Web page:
“Good to go?” the legal assistant asks. He nods and she exhales. The whole interactionis over in seven minutes.
A large part of Sotomayor’s job is exchanging information and updates on “ongoing series of events that need attention” with groups like the Durham Police Department, Legal Aid, the Family Justice Center and the Durham Crisis Response Center. He not only builds cases; he also makes sure the victim is safe and supported.
“Not every prosecutor is going to be available to you all the time,” said Jeff Whitson, a legal advocate for the Durham Crisis Response Center, who helps victims navigate the legal system.
But Sotomayor makes himself available. Some days, the phone calls start before he even gets to the office at 8 a.m. and continue through the night.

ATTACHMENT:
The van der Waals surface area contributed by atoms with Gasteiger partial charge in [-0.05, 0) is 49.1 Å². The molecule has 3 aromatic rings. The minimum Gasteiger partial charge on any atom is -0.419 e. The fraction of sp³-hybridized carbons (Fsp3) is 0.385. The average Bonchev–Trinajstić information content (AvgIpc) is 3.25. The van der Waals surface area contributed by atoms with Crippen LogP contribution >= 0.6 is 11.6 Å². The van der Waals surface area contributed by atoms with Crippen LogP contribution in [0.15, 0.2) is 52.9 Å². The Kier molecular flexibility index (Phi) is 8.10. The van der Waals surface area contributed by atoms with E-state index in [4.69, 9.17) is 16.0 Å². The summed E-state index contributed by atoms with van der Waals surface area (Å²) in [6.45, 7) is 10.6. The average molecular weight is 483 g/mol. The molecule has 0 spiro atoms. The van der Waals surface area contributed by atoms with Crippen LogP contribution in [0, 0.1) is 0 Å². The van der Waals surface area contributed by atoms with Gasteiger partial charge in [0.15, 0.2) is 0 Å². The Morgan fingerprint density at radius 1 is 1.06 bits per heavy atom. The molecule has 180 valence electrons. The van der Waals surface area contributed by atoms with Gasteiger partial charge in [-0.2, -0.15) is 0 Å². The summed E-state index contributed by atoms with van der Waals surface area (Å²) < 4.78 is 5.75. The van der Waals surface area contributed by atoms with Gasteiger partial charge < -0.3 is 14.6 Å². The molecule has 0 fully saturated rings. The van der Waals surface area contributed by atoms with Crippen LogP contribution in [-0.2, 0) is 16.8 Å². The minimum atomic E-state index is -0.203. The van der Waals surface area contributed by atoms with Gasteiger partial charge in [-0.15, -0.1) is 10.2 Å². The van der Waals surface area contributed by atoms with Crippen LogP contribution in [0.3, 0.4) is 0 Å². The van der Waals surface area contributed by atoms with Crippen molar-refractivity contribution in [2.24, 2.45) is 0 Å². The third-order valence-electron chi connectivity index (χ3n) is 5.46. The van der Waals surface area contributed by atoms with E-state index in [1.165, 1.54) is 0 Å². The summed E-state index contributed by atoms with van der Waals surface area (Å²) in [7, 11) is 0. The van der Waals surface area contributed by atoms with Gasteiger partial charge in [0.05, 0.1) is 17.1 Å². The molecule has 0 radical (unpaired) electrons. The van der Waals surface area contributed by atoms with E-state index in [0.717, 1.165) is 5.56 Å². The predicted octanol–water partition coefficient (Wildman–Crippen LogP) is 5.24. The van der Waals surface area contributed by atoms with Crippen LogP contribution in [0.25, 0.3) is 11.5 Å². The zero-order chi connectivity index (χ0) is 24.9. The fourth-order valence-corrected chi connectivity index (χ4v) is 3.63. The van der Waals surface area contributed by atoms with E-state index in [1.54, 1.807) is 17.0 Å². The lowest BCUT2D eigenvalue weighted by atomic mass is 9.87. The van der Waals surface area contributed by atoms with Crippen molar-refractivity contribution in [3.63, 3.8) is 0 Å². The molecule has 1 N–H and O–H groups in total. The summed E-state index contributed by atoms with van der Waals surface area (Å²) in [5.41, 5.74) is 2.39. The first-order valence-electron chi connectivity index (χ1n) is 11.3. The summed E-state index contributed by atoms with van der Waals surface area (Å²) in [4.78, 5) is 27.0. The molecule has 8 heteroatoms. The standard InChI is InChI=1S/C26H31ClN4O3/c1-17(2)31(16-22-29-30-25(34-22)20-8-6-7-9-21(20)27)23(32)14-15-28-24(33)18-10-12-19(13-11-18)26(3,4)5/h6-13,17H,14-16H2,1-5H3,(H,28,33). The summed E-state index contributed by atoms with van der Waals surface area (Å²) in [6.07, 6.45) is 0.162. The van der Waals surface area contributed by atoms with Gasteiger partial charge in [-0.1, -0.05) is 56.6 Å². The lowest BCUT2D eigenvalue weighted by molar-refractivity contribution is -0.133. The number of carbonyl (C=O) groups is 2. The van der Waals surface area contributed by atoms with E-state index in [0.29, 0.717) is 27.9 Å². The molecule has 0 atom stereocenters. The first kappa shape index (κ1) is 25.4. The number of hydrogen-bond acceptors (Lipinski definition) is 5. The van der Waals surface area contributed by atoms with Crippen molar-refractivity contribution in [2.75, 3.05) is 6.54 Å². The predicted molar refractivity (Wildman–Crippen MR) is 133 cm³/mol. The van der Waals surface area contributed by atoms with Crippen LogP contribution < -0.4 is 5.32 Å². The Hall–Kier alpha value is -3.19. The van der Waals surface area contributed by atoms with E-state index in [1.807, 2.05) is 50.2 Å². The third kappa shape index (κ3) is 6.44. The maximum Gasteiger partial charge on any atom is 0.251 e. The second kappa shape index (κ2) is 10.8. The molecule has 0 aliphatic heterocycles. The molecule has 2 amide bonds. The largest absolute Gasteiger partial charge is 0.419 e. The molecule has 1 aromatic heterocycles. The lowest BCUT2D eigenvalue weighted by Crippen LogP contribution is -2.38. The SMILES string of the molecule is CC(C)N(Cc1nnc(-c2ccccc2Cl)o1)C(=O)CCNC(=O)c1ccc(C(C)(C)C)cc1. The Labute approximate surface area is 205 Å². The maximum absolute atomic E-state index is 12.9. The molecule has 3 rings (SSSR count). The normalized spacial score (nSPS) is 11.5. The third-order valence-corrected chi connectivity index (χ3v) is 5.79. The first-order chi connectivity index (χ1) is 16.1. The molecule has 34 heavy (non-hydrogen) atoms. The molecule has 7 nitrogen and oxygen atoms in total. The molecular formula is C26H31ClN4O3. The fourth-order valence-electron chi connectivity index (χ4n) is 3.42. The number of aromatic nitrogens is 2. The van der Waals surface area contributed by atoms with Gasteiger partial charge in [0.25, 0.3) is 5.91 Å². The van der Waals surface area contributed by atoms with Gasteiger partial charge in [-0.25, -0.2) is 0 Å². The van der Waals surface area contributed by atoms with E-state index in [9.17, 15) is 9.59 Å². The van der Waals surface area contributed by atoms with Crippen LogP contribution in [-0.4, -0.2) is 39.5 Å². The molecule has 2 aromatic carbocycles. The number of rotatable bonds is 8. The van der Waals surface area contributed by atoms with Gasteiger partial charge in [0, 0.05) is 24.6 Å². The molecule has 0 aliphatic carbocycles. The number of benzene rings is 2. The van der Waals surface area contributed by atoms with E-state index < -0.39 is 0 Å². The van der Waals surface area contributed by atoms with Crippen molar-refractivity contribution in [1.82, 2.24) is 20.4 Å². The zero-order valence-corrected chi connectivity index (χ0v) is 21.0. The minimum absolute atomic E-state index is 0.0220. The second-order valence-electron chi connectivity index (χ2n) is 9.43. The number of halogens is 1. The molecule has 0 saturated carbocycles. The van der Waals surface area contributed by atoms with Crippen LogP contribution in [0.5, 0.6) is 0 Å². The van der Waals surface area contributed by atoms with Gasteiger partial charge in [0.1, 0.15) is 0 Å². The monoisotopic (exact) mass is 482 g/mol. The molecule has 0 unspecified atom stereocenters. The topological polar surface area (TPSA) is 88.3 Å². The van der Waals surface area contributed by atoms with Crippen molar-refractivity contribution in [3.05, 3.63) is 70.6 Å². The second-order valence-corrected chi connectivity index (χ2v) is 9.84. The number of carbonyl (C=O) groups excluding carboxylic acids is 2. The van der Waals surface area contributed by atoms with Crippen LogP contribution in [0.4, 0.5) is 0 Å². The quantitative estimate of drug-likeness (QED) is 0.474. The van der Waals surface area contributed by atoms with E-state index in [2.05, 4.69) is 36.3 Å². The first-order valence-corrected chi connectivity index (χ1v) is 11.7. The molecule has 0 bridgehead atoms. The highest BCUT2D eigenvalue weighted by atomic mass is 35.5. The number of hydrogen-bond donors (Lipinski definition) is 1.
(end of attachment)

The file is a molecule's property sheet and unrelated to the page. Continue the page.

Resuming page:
“The amount of information that is being generated is oftentimes a lot faster than anyone can keep up with,” he said.
* * *
Sotomayor is, inadvertently, drawn to messes. He can’t explain it, except that he enjoys untangling intricacies and complex situations until justice finds its way out. Stalking and domestic violence cases are almost always messy.
A stalker might use a number of different methods on multiple instances over time. Sotomayor connects each instance to form one larger case, increasing efficiency for the court system and reducing stress for the victim.
An assistant district attorney’s interest and skill in finding the connections in these cases is rare, according to SVU team lead ADA Kendra Montgomery-Blinn.
“We’ve started to consider [Sotomayor] a specialist,” Montgomery-Blinn wrote in an email. “Law enforcement seeks him out in advance to consult during their investigations.”